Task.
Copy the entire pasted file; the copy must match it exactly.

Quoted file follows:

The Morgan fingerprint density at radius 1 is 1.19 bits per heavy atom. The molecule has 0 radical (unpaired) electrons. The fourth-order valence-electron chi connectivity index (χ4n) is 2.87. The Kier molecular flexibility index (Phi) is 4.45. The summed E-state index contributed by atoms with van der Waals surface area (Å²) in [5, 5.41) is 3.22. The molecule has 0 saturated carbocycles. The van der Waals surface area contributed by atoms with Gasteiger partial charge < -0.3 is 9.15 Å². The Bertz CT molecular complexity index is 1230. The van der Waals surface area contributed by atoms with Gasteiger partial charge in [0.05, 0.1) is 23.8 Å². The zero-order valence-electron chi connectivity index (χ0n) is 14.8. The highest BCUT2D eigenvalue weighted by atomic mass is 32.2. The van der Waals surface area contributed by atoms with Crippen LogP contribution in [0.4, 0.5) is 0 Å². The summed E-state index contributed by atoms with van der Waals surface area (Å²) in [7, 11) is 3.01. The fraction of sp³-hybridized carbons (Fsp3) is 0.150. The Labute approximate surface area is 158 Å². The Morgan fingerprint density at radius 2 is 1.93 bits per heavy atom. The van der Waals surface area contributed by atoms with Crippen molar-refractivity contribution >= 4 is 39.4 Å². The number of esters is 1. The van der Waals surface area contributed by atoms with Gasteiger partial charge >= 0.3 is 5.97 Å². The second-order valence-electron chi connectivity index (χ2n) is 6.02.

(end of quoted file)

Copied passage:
The Morgan fingerprint density at radius 1 is 1.19 bits per heavy atom. The molecule has 0 radical (unpaired) electrons. The fourth-order valence-electron chi connectivity index (χ4n) is 2.87. The Kier molecular flexibility index (Phi) is 4.45. The summed E-state index contributed by atoms with van der Waals surface area (Å²) in [5, 5.41) is 3.22. The molecule has 0 saturated carbocycles. The van der Waals surface area contributed by atoms with Gasteiger partial charge < -0.3 is 9.15 Å². The Bertz CT molecular complexity index is 1230. The van der Waals surface area contributed by atoms with Gasteiger partial charge in [0.05, 0.1) is 23.8 Å². The zero-order valence-electron chi connectivity index (χ0n) is 14.8. The highest BCUT2D eigenvalue weighted by atomic mass is 32.2. The van der Waals surface area contributed by atoms with Crippen LogP contribution in [0.4, 0.5) is 0 Å². The summed E-state index contributed by atoms with van der Waals surface area (Å²) in [7, 11) is 3.01. The fraction of sp³-hybridized carbons (Fsp3) is 0.150. The Labute approximate surface area is 158 Å². The Morgan fingerprint density at radius 2 is 1.93 bits per heavy atom. The van der Waals surface area contributed by atoms with Crippen molar-refractivity contribution >= 4 is 39.4 Å². The number of esters is 1. The van der Waals surface area contributed by atoms with Gasteiger partial charge >= 0.3 is 5.97 Å². The second-order valence-electron chi connectivity index (χ2n) is 6.02.